Business / Corporate

Carlos Ghosn released from detention center, days after his fourth indictment

by Satoshi Sugiyama

Staff Writer

Despite facing the most serious charges yet in his ongoing legal saga, former Nissan Motor Co. Chairman Carlos Ghosn was granted bail for the second time on Thursday by the Tokyo District Court and was released from the Tokyo Detention House.

Thursday’s bail was set at ¥500 million, which was already paid by Ghosn.

Earlier in the day prosecutors filed an objection but the court rejected it. The court made the decision partly because it determined there was no risk of evidence tampering, legal experts have said.

“He had already established, after a great deal of time and effort on the part of his lawyers, that he was not a risk to escape or to tamper with evidence or witnesses,” said Stephen Givens, a Tokyo-based corporate lawyer.

It is not immediately clear what his new bail conditions are, but Kyodo News reported that they will include Ghosn not being allowed to see his wife Carole Ghosn — a striking restriction. Media reports have suggested her involvement in the latest accusation against him, and allegations that she may have attempted to tamper with evidence. She is not subject to any charges and has denied any wrongdoing.

Domestic media this week reported that prosecutors had sought, unsuccessfully, to block Carole Ghosn from seeing Carlos Ghosn during his detention.

They also claimed she had contacted key witnesses in connection to the latest allegation while she was in France earlier this month, according to the media reports.

It’s possible the defense team may have offered such conditions in order to play down court concerns that Carlos Ghosn may try to suppress evidence by conspiring with his wife.

Ghosn was indicted Monday on a charge of misappropriating the company’s money for personal use, for which he had already been rearrested earlier this month while on bail.

Specifically, he is accused of expropriating a Nissan subsidiary’s payments to a distributor in Oman. Prosecutors claim part of the money, about ¥560 million, had been sent to Good Faith Investments, a Lebanese firm he effectively controlled, for his own interest.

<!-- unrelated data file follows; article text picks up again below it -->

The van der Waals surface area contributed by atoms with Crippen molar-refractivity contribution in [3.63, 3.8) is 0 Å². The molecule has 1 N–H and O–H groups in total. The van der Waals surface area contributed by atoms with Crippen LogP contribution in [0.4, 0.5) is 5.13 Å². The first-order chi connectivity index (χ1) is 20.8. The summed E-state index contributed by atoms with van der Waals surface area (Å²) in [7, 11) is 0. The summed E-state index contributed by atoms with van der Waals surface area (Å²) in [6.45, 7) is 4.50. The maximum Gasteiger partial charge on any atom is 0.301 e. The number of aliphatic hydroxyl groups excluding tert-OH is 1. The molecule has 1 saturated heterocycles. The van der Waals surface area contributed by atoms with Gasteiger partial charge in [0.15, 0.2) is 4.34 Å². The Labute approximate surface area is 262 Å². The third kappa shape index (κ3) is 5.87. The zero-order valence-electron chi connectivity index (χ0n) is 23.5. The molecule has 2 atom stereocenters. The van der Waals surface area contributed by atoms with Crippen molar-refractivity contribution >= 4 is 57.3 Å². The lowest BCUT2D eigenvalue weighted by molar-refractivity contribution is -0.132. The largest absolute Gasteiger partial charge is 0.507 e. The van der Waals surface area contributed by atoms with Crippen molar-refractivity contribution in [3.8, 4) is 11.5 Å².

Prosecutors also believe some of the money reported to have flowed to the Lebanese company was transferred to a firm in the Virgin Islands headed by Carole Ghosn, a Lebanese and American citizen, as well as a firm established by the couple’s son in the U.S., according to reports by Kyodo News.

Ghosn’s defense team filed a request for bail on the same day as the latest indictment, which is his fourth. Legal experts, including Givens, said the latest allegation is the most serious Ghosn has faced so far.Ghosn was previously granted bail in March. On March 6, he left the Tokyo Detention House, where he had spent 108 days in confinement, after paying ¥1 billion in bail. The former Nissan chairman has been accused of underreporting his income and causing the firm damage by transferring obligations on his personal investment losses. Since his initial arrest on Nov. 9, he has maintained his innocence.

Ahead of the March bail, Ghosn’s defense team had already offered to accept strict conditions in exchange for his release, such as an obligation to inform the court if he planned to travel domestically for more than three days. In addition, the conditions said he would only be able to use a computer at the office of one of his lawyers between 9 a.m. and 5 p.m. on weekdays.

Ghosn was rearrested on April 4 in connection with the latest charge. The prosecutors justified the arrest with the argument that Ghosn may attempt to destroy evidence connected to the accusation.

His defense team was outraged by the arrest, in particular the prosecutors’ early morning raid in which they confiscated documents that Ghosn was preparing for his upcoming trial and his wife’s personal items, including her cell phone and passport. Rearresting an individual who has been released on bail is a highly unusual move, according to legal experts interviewed by The Japan Times.

“In theory, as long as there isn’t imminent risk of him fleeing or being rearrested, the court has to grant bail,” said Yoshikazu Tagami, a corporate lawyer in based in Tokyo and an executive officer of Bengo4.com, Inc., a legal portal site. “It wouldn’t make sense if he were not released on bail.”